Autobiography · Mental Health

Something New

"New York Transit Museum" © Geoff Wilson, 2008. CC BY-NC-ND 2.0.
New York Transit Museum” © Geoff Wilson, 2008. CC BY-NC-ND 2.0.

My new therapist gives me homework. Tells me to notice when I’m triggered and my thoughts try to get away from me. “All you have to do is recognize that it’s ninety-percent old hurt. You don’t have to do anything. Just recognize that you’re reacting to a situation you’re no longer in,” he says. His voice is soothing, but firm. I can imagine him in a lecture hall with hundreds of students nodding their heads and scrawling notes on yellow legal pads. He tells me, “It’s easy to get swept up in it. It’s an instant reaction. But we can start to recognize it for what it is and then we can work to change it.”

I nod my head. At first because I’m intimidated by him and I want to be agreeable, but then because I know he’s right. I can feel myself opening up to him. A flower unfurling its petals. Slowly at first, and then all at once. “I can do that. I can do this,” I tell him. The sweet sigh of realizing that there are things I haven’t tried yet.

He looks at me over the top of his notebook and says, “You know, it’s not just the big traumas that shape us. Sometimes it’s just a steady drip. It works itself into everything you do, really just ingrains itself into you. And no matter how safe you feel later, or how different your environment is, you are always expecting that drip.”

My breath stops and it’s a moment before I’m able to let out a slow shudder. I crack a smile because it’s the only thing that makes sense. “Yeah, I am.”

On the train ride home I repeat a line from a Shane Koyczan poem over and over again. “If you believe with absolute honesty that you’re doing everything you can, do more.”

It is so easy to think that I’m doing everything I possibly can with the tools I have to work with. Simple to assume that I am at my limit. I swear I feel the strain, the edge of breaking. But I wonder if I’m made of stronger stuff than I think.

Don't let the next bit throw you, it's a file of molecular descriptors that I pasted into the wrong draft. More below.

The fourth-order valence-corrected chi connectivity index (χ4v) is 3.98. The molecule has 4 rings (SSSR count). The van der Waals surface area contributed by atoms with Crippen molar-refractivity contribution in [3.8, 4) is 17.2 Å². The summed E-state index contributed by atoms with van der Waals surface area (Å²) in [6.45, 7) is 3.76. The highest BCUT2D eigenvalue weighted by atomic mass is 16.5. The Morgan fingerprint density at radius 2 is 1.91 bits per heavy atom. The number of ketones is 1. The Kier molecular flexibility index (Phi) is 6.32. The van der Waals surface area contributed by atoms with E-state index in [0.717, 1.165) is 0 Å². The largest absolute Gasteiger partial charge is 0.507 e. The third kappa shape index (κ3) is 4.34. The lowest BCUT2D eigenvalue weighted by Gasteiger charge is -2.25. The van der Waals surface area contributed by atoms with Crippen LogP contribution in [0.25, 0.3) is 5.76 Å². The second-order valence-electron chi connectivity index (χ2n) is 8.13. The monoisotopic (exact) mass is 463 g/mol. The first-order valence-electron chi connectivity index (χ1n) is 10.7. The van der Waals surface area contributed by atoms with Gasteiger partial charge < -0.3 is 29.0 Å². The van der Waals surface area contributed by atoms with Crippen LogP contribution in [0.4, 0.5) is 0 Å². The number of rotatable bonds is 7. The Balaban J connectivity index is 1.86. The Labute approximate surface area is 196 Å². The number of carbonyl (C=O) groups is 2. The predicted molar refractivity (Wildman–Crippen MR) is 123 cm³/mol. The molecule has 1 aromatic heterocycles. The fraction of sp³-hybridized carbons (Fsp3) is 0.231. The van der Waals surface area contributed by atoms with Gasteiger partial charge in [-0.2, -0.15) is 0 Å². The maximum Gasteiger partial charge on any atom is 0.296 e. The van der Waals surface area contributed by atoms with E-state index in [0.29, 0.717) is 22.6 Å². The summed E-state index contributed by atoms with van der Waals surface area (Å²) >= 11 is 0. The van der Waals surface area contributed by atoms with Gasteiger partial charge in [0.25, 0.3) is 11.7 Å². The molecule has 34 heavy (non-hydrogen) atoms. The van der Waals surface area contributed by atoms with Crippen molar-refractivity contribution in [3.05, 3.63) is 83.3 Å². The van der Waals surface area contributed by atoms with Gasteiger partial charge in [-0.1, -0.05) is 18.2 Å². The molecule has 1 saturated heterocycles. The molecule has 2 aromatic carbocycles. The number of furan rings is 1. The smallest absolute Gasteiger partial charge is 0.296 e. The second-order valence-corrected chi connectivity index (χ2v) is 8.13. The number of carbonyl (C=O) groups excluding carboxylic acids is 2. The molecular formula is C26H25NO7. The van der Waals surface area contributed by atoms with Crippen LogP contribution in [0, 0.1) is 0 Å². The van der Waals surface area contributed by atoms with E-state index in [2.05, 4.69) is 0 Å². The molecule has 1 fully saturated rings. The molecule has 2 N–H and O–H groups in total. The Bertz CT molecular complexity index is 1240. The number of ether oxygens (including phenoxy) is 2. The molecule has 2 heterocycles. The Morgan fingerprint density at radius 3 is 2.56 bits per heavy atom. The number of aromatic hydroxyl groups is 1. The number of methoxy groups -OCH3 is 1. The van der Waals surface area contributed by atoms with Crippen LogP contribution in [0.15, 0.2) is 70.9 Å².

At night I find myself curled up in bed, my knees to my chest, and the blankets pulled up over my head. “I can’t do this,” I whisper soft into my palms, my cupped hands catching my breath. But it’s just pulling back, not fact. It’s the automatic reaction to being challenged, to having more thrown at me than I think I can handle. But I’m capable of dealing with it. Of taking a breath and recognizing that I’m not threatened in the way I think I am.

In the morning I put on my running clothes and head out into the dark. One foot after another, I let my body go. My mind finally settling into a rhythm. And instead of submitting, instead of telling myself again that this is too hard and I’m never going to get it, all I say is, “Do more. Do more. Do more.”

13 thoughts on “Something New

  1. Whatever you do, however much, remember, it is enough.
    You are perfect, whole and complete just as you are.

    Sometimes I hold that thought in my head like a delicate egg that I must protect. It seems to help.

    Liked by 1 person

  2. First, I love your therapist. I need to write down his words of wisdom so that I can remember them for myself. I definitely find myself frequently reacting (or should I say, overreacting), to my past.

    One of my grad school professors once gave an entire lecture about people doing their best. Even when a person doesn’t follow through or doesn’t seem to be doing what’s in his or her own best interest, it is the best that person can give in that moment. If I’m late for work in the morning because I’m so anxious it takes me 10 extra minutes to get out of the house, that’s the best I can do in that situation. We can all always do better, try harder, put forth a more valiant effort, but everything you’re doing right now counts. Every step you take in your running shoes is your best foot forward in that instant, propelling you into the next moment. There is always more work to be done, but I hope that you can appreciate yourself for all that you already are and everything you already do.


  3. “And no matter how safe you feel later, or how different your environment is, you are always expecting that drip.” – Wow, that just… That is IT. That’s exactly it. Your therapist sounds wonderful.

    Something I heard a few years ago that has really helped me is this: “When a painful thought or feeling occurs, watch it like a bird crossing the sky. Don’t try to stop it, or judge it. Just acknowledge it. It comes, and then it goes.”


  4. This is such an eye opening post. I struggle from getting over past experiences and it’s nice to read advice given from a professional to help you get past similar hurdles.



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